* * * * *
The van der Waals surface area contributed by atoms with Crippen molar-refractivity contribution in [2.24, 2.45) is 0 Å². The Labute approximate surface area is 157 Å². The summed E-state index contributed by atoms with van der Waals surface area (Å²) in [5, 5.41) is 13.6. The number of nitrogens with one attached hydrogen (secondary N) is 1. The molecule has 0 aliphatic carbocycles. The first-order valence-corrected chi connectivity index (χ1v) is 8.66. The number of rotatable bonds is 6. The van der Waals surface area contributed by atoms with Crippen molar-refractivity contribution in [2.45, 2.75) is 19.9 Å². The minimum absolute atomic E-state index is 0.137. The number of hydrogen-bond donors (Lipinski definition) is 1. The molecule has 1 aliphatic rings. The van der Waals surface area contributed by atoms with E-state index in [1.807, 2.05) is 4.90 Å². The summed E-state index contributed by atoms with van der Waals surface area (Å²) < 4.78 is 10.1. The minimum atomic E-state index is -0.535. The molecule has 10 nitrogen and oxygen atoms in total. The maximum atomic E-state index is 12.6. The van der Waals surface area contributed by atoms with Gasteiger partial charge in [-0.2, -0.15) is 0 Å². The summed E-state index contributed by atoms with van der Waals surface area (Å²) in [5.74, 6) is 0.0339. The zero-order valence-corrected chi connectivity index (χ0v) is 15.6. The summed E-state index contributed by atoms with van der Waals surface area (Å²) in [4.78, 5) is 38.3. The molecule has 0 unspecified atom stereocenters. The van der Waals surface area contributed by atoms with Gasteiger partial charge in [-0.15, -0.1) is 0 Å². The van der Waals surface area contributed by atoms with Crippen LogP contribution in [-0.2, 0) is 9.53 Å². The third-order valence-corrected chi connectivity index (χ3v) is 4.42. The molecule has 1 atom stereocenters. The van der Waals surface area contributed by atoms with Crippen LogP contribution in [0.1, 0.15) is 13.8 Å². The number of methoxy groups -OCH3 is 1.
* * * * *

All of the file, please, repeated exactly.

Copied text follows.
The van der Waals surface area contributed by atoms with Crippen molar-refractivity contribution in [2.24, 2.45) is 0 Å². The Labute approximate surface area is 157 Å². The summed E-state index contributed by atoms with van der Waals surface area (Å²) in [5, 5.41) is 13.6. The number of nitrogens with one attached hydrogen (secondary N) is 1. The molecule has 0 aliphatic carbocycles. The first-order valence-corrected chi connectivity index (χ1v) is 8.66. The number of rotatable bonds is 6. The van der Waals surface area contributed by atoms with Crippen molar-refractivity contribution in [2.45, 2.75) is 19.9 Å². The minimum absolute atomic E-state index is 0.137. The number of hydrogen-bond donors (Lipinski definition) is 1. The molecule has 1 aliphatic rings. The van der Waals surface area contributed by atoms with E-state index in [1.807, 2.05) is 4.90 Å². The summed E-state index contributed by atoms with van der Waals surface area (Å²) < 4.78 is 10.1. The minimum atomic E-state index is -0.535. The molecule has 10 nitrogen and oxygen atoms in total. The maximum atomic E-state index is 12.6. The van der Waals surface area contributed by atoms with Gasteiger partial charge in [-0.2, -0.15) is 0 Å². The summed E-state index contributed by atoms with van der Waals surface area (Å²) in [5.74, 6) is 0.0339. The zero-order valence-corrected chi connectivity index (χ0v) is 15.6. The summed E-state index contributed by atoms with van der Waals surface area (Å²) in [4.78, 5) is 38.3. The molecule has 0 unspecified atom stereocenters. The van der Waals surface area contributed by atoms with Gasteiger partial charge in [-0.15, -0.1) is 0 Å². The van der Waals surface area contributed by atoms with Crippen LogP contribution in [-0.2, 0) is 9.53 Å². The third-order valence-corrected chi connectivity index (χ3v) is 4.42. The molecule has 1 atom stereocenters. The van der Waals surface area contributed by atoms with Crippen LogP contribution in [0.1, 0.15) is 13.8 Å². The number of methoxy groups -OCH3 is 1.